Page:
Abstract: In this work we extend the population protocol model of Angluin et al., in
order to model more powerful networks of very small resource limited
artefacts (agents) that is possible to follow some unpredictable passive
movement. These agents communicate in pairs according to the commands of
an adversary scheduler. A directed (or undirected) communication graph
encodes the following information: each edge (u,\~{o}) denotes that during the
computation it is possible for an interaction between u and \~{o} to happen in
which u is the initiator and \~{o} the responder. The new characteristic of
the proposed mediated population protocol model is the existance of a
passive communication provider that we call mediator. The mediator is a
simple database with communication capabilities. Its main purpose is to
maintain the permissible interactions in communication classes, whose
number is constant and independent of the population size. For this reason
we assume that each agent has a unique identifier for whose existence the
agent itself is not informed and thus cannot store it in its working
memory. When two agents are about to interact they send their ids to the
mediator. The mediator searches for that ordered pair in its database and
if it exists in some communication class it sends back to the agents the
state corresponding to that class. If this interaction is not permitted to
the agents, or, in other words, if this specific pair does not exist in
the database, the agents are informed to abord the interaction. Note that
in this manner for the first time we obtain some control on the safety of
the network and moreover the mediator provides us at any time with the
network topology. Equivalently, we can model the mediator by communication
links that are capable of keeping states from a edge state set of constant
cardinality. This alternative way of thinking of the new model has many
advantages concerning the formal modeling and the design of protocols,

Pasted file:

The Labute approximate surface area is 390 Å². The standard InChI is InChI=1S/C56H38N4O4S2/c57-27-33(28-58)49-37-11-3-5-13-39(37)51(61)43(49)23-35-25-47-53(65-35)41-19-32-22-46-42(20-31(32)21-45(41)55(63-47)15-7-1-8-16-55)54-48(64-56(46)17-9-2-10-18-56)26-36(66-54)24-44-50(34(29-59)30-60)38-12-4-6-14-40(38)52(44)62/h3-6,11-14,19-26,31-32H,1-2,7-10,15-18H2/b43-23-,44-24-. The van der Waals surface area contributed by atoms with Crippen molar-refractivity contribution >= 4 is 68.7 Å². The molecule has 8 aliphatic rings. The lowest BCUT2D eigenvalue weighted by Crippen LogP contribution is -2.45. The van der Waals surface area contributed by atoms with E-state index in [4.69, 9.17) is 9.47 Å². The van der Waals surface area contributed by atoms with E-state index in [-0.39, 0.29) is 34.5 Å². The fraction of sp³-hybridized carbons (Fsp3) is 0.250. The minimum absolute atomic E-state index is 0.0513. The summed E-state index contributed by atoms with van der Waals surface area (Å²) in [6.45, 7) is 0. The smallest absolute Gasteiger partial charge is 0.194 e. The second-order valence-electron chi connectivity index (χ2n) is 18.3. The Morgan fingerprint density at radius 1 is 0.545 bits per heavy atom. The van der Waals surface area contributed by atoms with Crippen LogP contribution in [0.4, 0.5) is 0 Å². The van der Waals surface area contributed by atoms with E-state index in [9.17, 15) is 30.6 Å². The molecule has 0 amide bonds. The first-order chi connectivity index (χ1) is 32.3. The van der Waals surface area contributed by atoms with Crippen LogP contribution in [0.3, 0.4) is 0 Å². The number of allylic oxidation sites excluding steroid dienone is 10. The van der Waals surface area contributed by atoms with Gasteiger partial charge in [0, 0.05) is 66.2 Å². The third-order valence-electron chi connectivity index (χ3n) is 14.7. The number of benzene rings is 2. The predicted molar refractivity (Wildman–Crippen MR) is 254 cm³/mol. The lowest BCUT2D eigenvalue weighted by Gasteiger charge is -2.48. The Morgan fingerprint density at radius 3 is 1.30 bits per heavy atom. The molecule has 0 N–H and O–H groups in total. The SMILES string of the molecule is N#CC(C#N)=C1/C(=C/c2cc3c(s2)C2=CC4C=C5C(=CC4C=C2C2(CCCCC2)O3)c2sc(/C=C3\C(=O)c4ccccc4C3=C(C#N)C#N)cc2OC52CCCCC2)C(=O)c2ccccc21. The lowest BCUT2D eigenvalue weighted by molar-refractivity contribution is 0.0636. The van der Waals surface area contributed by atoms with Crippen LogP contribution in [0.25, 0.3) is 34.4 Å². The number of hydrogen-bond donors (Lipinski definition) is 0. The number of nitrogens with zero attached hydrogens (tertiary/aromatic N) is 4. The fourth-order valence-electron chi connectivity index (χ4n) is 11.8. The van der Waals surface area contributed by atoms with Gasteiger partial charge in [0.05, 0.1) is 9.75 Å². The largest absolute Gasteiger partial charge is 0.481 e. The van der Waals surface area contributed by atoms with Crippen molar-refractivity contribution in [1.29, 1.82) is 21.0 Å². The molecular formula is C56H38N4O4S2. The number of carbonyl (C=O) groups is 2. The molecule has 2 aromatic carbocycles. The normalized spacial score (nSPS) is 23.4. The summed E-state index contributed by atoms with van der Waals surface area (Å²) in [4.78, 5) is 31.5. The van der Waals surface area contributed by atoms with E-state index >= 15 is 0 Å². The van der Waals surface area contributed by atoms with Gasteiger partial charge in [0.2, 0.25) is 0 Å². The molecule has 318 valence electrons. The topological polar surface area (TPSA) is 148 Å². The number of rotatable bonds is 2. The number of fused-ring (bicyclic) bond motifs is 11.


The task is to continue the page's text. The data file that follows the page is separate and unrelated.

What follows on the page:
since it enables us to abstract away the implementation details of the
mediator. Moreover, we extend further the new model by allowing the edges
to keep readable only costs, whose values also belong to a constant size
set. We then allow the protocol rules for pairwise interactions to modify
the corresponding edge state by also taking into account the costs. Thus,
our protocol descriptions are still independent of the population size and
do not use agent ids, i.e. they preserve scalability, uniformity and
anonymity. The proposed Mediated Population Protocols (MPP) can stably
compute graph properties of the communication graph. We show this for the
properties of maximal matchings (in undirected communication graphs), also
for finding the transitive closure of directed graphs and for finding all
edges of small cost. We demonstrate that our mediated protocols are
stronger than the classical population protocols. First of all we notice
an obvious fact: the classical model is a special case of the new model,
that is, the new model can compute at least the same things with the
classical one. We then present a mediated protocol that stably computes
the product of two nonnegative integers in the case where G is complete
directed and connected. Such kind of predicates are not semilinear and it
has been proven that classical population protocols in complete graphs can
compute precisely the semilinear predicates, thus in this manner we show
that there is at least one predicate that our model computes and which the
classical model cannot compute. To show this fact, we state and prove a
general Theorem about the composition of two mediated population
protocols, where the first one has stabilizing inputs. We also show that
all predicates stably computable in our model are (non-uniformly) in the
class NSPACE(m), where m is the number of edges of the communication
graph. Finally, we define Randomized MPP and show that, any Peano
predicate accepted by a Randomized MPP, can be verified in deterministic
polynomial time.